I am born and brought up in Raiganj, a small town in the district of North Dinajpur in West Bengal. I remember as a kid my perpetual quest used to be to spot Raiganj in whichever atlas or geography book I came across. And never being able to spot it used to disappoint me and at the same time also give me a reason to discard that book claiming that it din’t contain enough information. Probably a part reason to why I could never fare very well in Geography. Very recently, to my pleasant surprise I found a small wikipedia entry for Raiganj. The wiki says that as per the 2001 census Raiganj has a total population of just 165,222 with 75% literacy (which is notches above the national average of 59.5%).
Since my mother foresaw a bright future for me, she was very adamant that I do not go to any Bengali medium school and English be my medium of instruction. Being a small town in West Bengal, Raiganj had some renowned Bengali medium schools, but no good English medium school. Hence, as a kid the schools I went to had leaking roofs, no fans and no tube lights. On a rainy day the roofs would leak to fill in the buckets kept under them and on a sunny day the tinned roofs would get as hot as possible and with no fans overhead only added to the torture. My mother had to donate some fans to the school, which followed suit amongst other parents thereby enabling some infrastructural development. However none of the English medium schools had managed to get an affiliation from the central board to conduct the tenth standard examination, so for two years I had to go out to a neighbouring place called Balurghat. I felt Balurghat was only bigger in size and population but much less developed than Raiganj, though that can be argued by some. Those days I missed Raiganj so much that I was ready to pay any price to go back.
So for the final two years of schooling called the twelfth boards, my mother put me into a renowned Bengali medium school with the exception that I would be allowed to take my examinations in English. This meant that all the lectures would be delivered in chaste Bengali. Bengali is my third language but the great deal of fascination for the language helped me manage to understand most of the theory lessons. I, however, found the Mathematics classes very difficult to follow. Knowing a particular language does not guarantee that one can also know Mathematics in that language. I used to struggle to ask questions to the Maths teacher as neither did he understand the equivalent English terms for some of the mathematical concepts. My classmates would make fun of me by calling me a ‘firangi’ meaning a foreigner. And very surprisingly I actually used to love hearing so from them. I never saw it as a mockery; rather I took it as their admiration. I guess I was good at selective hearing and also in extracting the essence that I wanted to hear from a remark/comment. My teachers loved me and appreciated the extra efforts I was putting in to understand all the subjects in a third language. It was a nice challenge to me, and I had a heavy incentive to win as I knew if I dint fare well in exams, then this challenge would only get extended meaning having to do university in third language as well.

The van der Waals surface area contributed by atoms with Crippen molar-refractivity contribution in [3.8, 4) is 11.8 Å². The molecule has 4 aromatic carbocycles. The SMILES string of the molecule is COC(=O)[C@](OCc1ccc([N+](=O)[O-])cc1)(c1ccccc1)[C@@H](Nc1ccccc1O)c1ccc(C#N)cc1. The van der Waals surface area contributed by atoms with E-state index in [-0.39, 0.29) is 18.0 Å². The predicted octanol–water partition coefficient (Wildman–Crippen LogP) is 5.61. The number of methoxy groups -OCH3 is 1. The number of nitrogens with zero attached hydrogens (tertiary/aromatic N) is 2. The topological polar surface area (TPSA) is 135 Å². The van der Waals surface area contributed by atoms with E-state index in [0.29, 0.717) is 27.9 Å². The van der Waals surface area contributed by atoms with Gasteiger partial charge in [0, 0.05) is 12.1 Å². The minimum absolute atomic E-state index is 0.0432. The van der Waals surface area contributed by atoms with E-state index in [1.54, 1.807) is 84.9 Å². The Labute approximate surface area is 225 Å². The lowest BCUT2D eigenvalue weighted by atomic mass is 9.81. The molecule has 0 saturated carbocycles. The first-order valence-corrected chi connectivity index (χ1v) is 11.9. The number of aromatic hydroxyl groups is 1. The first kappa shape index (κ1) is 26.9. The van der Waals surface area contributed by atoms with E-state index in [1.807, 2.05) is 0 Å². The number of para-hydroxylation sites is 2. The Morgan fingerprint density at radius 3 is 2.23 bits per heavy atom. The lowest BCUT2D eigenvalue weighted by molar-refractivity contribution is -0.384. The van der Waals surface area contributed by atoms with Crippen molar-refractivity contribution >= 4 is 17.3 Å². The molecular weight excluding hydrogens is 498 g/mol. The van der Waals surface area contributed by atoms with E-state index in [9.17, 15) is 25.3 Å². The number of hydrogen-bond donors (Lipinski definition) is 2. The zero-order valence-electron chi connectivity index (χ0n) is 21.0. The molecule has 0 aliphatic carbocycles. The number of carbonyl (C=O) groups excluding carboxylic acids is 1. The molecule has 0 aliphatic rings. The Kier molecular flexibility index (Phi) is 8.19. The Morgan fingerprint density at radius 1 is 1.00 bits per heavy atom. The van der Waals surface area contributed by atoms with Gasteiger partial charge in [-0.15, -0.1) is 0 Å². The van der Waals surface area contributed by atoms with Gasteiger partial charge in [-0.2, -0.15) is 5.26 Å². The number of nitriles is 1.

I scored the highest marks in not only Raiganj but also in the entire state of West Bengal to which Raiganj belongs. I was on the newspapers and the local TV. I chose to give my interview in English which was commended by the Union Minister on an award function to felicitate my achievement. Raiganj Coronation High School would celebrate its centenary year in 2010 and I feel very proud to be associated with it. Those two years preparing for the twelfth boards were the last years that I spent in Raiganj and the most memorable times of life. Raiganj gave me the recognition for my hard work, and the recognition gave me the confidence that I can do something in life.
This piece of writing is an acknowledgement of my indebtedness to Raiganj and a reminder to my self to work towards my childhood dream of gifting Raiganj with a good English medium school. May God guide me!